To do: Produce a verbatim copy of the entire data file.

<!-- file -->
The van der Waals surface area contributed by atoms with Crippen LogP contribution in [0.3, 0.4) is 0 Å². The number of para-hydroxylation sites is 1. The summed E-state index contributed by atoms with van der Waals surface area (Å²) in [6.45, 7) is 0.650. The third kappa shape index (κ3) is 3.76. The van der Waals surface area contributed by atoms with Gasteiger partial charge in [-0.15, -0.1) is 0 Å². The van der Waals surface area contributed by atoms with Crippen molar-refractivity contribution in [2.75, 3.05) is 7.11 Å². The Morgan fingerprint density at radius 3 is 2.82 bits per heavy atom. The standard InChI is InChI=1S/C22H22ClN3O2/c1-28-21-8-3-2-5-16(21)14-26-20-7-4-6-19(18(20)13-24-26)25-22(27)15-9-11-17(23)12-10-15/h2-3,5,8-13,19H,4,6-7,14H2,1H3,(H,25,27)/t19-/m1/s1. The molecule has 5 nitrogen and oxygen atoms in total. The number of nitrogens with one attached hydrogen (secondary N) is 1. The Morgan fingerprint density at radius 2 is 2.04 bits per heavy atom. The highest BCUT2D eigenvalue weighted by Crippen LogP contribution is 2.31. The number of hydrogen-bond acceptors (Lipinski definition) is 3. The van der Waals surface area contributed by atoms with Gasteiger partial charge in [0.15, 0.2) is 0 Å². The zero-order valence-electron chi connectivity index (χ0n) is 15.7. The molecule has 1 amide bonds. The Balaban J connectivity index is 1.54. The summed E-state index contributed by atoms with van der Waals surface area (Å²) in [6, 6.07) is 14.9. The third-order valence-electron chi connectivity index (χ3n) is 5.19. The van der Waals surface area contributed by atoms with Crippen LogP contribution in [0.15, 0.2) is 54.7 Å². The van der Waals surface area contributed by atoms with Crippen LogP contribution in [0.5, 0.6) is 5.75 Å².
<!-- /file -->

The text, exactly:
The van der Waals surface area contributed by atoms with Crippen LogP contribution in [0.3, 0.4) is 0 Å². The number of para-hydroxylation sites is 1. The summed E-state index contributed by atoms with van der Waals surface area (Å²) in [6.45, 7) is 0.650. The third kappa shape index (κ3) is 3.76. The van der Waals surface area contributed by atoms with Gasteiger partial charge in [-0.15, -0.1) is 0 Å². The van der Waals surface area contributed by atoms with Crippen molar-refractivity contribution in [2.75, 3.05) is 7.11 Å². The Morgan fingerprint density at radius 3 is 2.82 bits per heavy atom. The standard InChI is InChI=1S/C22H22ClN3O2/c1-28-21-8-3-2-5-16(21)14-26-20-7-4-6-19(18(20)13-24-26)25-22(27)15-9-11-17(23)12-10-15/h2-3,5,8-13,19H,4,6-7,14H2,1H3,(H,25,27)/t19-/m1/s1. The molecule has 5 nitrogen and oxygen atoms in total. The number of nitrogens with one attached hydrogen (secondary N) is 1. The Morgan fingerprint density at radius 2 is 2.04 bits per heavy atom. The highest BCUT2D eigenvalue weighted by Crippen LogP contribution is 2.31. The number of hydrogen-bond acceptors (Lipinski definition) is 3. The van der Waals surface area contributed by atoms with Gasteiger partial charge in [0.15, 0.2) is 0 Å². The zero-order valence-electron chi connectivity index (χ0n) is 15.7. The molecule has 1 amide bonds. The Balaban J connectivity index is 1.54. The summed E-state index contributed by atoms with van der Waals surface area (Å²) in [6, 6.07) is 14.9. The third-order valence-electron chi connectivity index (χ3n) is 5.19. The van der Waals surface area contributed by atoms with Crippen LogP contribution in [0.15, 0.2) is 54.7 Å². The van der Waals surface area contributed by atoms with Crippen LogP contribution in [0.5, 0.6) is 5.75 Å².